Every property owner should be aware that asbestos in building materials has the potential to do serious damage to a person's health if it is disturbed and released into the air. Once asbestos is airborne, the fibers can remain there for days making it very easy for people to unknowingly breathe them in or carry them offsite on their clothing.
As the summer winds down to a close, kids all across North Carolina and their parents are turning their attentions back to school and thinking about homework, new class schedules and having much less free time.
On a day-to-day basis, the risk of coming into contact with asbestos may not even register on a person's radar. Realistically speaking, many people will never have to worry about asbestos or the devastating consequences of toxic exposure. However, there are plenty of people who do worry about asbestos because of where they live or work.
We are officially in the time of year when North Carolina residents must be prepared for serious weather conditions; particularly residents who live close to the coast. Between now and the end of the year, the risk of hurricanes and other severe storms is a very real concern and it is essential that people are prepared.
Like it or not, money and cost drive many of our decisions on a regular basis. Sometimes this can be good and economical; other times this can lead to some compromises that have negative consequences.
Property owners across North Carolina should understand that they have an obligation to maintain safe and hazard-free premises. This includes addressing and removing asbestos if it poses a threat to people on the property.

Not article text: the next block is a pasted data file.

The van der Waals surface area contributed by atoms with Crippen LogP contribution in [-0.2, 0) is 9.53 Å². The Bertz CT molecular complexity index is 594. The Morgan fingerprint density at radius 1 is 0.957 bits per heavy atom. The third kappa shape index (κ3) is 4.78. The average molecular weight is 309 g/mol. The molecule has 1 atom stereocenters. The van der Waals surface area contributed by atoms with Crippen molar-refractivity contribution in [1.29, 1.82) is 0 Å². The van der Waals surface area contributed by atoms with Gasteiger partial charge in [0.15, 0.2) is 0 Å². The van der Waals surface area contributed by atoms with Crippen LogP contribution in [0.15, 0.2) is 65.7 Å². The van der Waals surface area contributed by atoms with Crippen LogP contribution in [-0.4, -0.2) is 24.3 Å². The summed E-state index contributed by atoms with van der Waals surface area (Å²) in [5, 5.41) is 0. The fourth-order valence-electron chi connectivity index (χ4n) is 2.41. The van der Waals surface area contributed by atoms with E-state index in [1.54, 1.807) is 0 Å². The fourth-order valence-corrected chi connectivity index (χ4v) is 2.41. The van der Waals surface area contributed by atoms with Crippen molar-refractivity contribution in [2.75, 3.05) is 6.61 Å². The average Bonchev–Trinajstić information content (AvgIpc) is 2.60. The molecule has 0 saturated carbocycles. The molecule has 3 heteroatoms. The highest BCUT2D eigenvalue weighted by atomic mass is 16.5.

If you live or work in a building that was built before the 1980s, chances are pretty good that it was built with products containing asbestos. The fiber is often found in roofs, tiling, insulation or plumbing systems in older structures because it was an inexpensive, strong material used for its fireproofing qualities.
At the Law Offices of Wallace & Graham, we receive many calls and emails asking whether a property owner may be held liable for compensating a building tenant or resident for contracting mesothelioma due to asbestos used in the building materials. We thought we would use this blog post to discuss some of the most frequently asked questions and answers.
This time of year, homeowners all across North Carolina will be doing some spring cleaning. Whether the plan is to do some light yard work or some more extensive renovations in the home, it is crucial for property owners to take very seriously the dangers of asbestos.
If you work for a construction company or own a home, you need to understand that the risk of being exposed to asbestos could be right underneath your own feet.